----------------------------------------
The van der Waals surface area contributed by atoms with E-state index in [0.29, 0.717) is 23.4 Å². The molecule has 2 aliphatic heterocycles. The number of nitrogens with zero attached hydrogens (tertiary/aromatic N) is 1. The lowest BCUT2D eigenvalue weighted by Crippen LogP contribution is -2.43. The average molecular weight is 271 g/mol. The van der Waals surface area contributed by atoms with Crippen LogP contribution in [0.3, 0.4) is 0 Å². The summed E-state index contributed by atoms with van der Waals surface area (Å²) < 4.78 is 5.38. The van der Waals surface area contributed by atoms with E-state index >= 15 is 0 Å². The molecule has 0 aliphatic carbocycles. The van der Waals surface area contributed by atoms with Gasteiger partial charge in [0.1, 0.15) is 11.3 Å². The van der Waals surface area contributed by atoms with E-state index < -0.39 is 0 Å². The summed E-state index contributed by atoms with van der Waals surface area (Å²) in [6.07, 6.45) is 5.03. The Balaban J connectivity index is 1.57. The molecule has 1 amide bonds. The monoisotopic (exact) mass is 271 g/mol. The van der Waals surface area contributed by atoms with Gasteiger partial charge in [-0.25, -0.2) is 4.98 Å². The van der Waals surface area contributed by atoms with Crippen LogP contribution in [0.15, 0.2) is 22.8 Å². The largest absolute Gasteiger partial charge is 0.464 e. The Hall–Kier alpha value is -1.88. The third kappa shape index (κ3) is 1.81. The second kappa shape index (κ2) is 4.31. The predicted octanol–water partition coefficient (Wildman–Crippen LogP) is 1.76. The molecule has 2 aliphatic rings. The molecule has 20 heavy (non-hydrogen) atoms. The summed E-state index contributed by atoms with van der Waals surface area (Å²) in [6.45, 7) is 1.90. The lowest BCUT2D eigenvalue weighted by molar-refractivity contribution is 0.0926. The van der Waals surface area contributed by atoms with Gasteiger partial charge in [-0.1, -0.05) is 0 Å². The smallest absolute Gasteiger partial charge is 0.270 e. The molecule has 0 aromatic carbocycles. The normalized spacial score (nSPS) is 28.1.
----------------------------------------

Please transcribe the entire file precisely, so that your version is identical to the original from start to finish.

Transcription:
The van der Waals surface area contributed by atoms with E-state index in [0.29, 0.717) is 23.4 Å². The molecule has 2 aliphatic heterocycles. The number of nitrogens with zero attached hydrogens (tertiary/aromatic N) is 1. The lowest BCUT2D eigenvalue weighted by Crippen LogP contribution is -2.43. The average molecular weight is 271 g/mol. The van der Waals surface area contributed by atoms with Crippen LogP contribution in [0.3, 0.4) is 0 Å². The summed E-state index contributed by atoms with van der Waals surface area (Å²) < 4.78 is 5.38. The van der Waals surface area contributed by atoms with E-state index >= 15 is 0 Å². The molecule has 0 aliphatic carbocycles. The van der Waals surface area contributed by atoms with Gasteiger partial charge in [0.1, 0.15) is 11.3 Å². The van der Waals surface area contributed by atoms with E-state index < -0.39 is 0 Å². The summed E-state index contributed by atoms with van der Waals surface area (Å²) in [6.07, 6.45) is 5.03. The Balaban J connectivity index is 1.57. The molecule has 1 amide bonds. The monoisotopic (exact) mass is 271 g/mol. The van der Waals surface area contributed by atoms with Gasteiger partial charge in [-0.25, -0.2) is 4.98 Å². The van der Waals surface area contributed by atoms with Crippen LogP contribution in [0.15, 0.2) is 22.8 Å². The largest absolute Gasteiger partial charge is 0.464 e. The Hall–Kier alpha value is -1.88. The third kappa shape index (κ3) is 1.81. The second kappa shape index (κ2) is 4.31. The predicted octanol–water partition coefficient (Wildman–Crippen LogP) is 1.76. The molecule has 2 aliphatic rings. The molecule has 20 heavy (non-hydrogen) atoms. The summed E-state index contributed by atoms with van der Waals surface area (Å²) in [6.45, 7) is 1.90. The lowest BCUT2D eigenvalue weighted by molar-refractivity contribution is 0.0926. The van der Waals surface area contributed by atoms with Gasteiger partial charge in [-0.1, -0.05) is 0 Å². The smallest absolute Gasteiger partial charge is 0.270 e. The molecule has 0 aromatic carbocycles. The normalized spacial score (nSPS) is 28.1.